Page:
•    Perseverance or ”grit” does not predict competitive behavior
•    Men are more risk-seeking and this has some effect on the inclination to compete

Abstract: Gender differences in competitive behavior continue to be documented by econo-mists and other social scientists; however, the bulk of the research addresses competition with others and excludes other economically relevant contests. In this paper, we ask: how does gender affect how individuals react to competing against themselves? In a laboratory experiment in which some subjects compete against others and some compete against themselves, we find women select into intrapersonal competition at significantly higher rates than interpersonal competition and comparatively more than men. In addition, we find that while perseverance or “grit” does not explain the gender difference in behavior, risk attitudes have some explanatory power.

Schadenfreude is higher in real-life situations compared to psychologists' experiments in the lab

Schadenfreude is higher in real-life situations compared to hypothetical scenarios. Maria Luz Gonzalez-Gadea, Agustin Ibanez, Mariano Sigman. PLOS, October 11, 2018,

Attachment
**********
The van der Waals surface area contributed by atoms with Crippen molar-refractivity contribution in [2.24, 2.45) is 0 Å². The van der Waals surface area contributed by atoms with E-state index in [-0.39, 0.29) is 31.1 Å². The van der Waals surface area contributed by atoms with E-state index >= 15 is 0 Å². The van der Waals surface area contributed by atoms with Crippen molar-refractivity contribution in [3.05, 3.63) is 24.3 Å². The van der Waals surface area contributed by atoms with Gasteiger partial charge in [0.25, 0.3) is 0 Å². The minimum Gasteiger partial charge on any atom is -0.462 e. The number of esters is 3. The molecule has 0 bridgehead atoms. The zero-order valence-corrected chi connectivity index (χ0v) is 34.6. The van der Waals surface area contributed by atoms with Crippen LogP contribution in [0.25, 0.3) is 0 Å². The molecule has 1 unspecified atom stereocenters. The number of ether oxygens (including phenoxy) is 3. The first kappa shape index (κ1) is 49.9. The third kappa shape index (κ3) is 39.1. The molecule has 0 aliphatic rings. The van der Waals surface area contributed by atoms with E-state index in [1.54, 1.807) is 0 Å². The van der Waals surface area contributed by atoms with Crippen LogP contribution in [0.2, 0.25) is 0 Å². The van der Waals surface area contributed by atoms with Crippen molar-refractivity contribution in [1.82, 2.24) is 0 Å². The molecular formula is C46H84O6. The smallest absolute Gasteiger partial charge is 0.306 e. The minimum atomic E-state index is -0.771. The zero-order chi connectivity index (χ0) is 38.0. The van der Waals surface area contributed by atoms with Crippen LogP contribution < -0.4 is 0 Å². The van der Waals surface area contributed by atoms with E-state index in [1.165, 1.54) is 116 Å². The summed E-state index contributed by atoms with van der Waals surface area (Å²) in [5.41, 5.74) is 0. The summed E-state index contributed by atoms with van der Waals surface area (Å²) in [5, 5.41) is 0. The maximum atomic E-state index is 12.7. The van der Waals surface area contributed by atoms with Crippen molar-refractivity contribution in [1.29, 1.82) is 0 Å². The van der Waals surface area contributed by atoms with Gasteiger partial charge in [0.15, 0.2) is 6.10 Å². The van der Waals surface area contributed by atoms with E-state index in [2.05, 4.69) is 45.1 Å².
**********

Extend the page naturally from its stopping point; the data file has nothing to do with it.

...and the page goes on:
Abstract: Schadenfreude (i.e., the pleasure derived from another’s misfortune) has been widely studied by having participants imagine how they would feel in hypothetical scenarios describing another person’s pain or misfortune. However, research on affective forecasting shows that self-judgments of emotions are inaccurate in hypothetical situations. Here we show a study in which we first presented a hypothetical schadenfreude situation and few months later, due to an exceptional circumstance, the situation turned out to happen in reality. This fortuitous circumstance allowed us to compare people’s imagined emotional reactions with their actual feelings. Results showed that schadenfreude was higher in the real situation than in the hypothetical one. More importantly, participants used different proxies to predict their emotional reaction: while out-group dislike served as a proxy of schadenfreude in both types of scenario, the degree of in-group identification also increased schadenfreude in those who had experienced the real event, arguably a mechanism to promote positive self-evaluation. These results highlight the importance of assessing schadenfreude in the heat of the moment.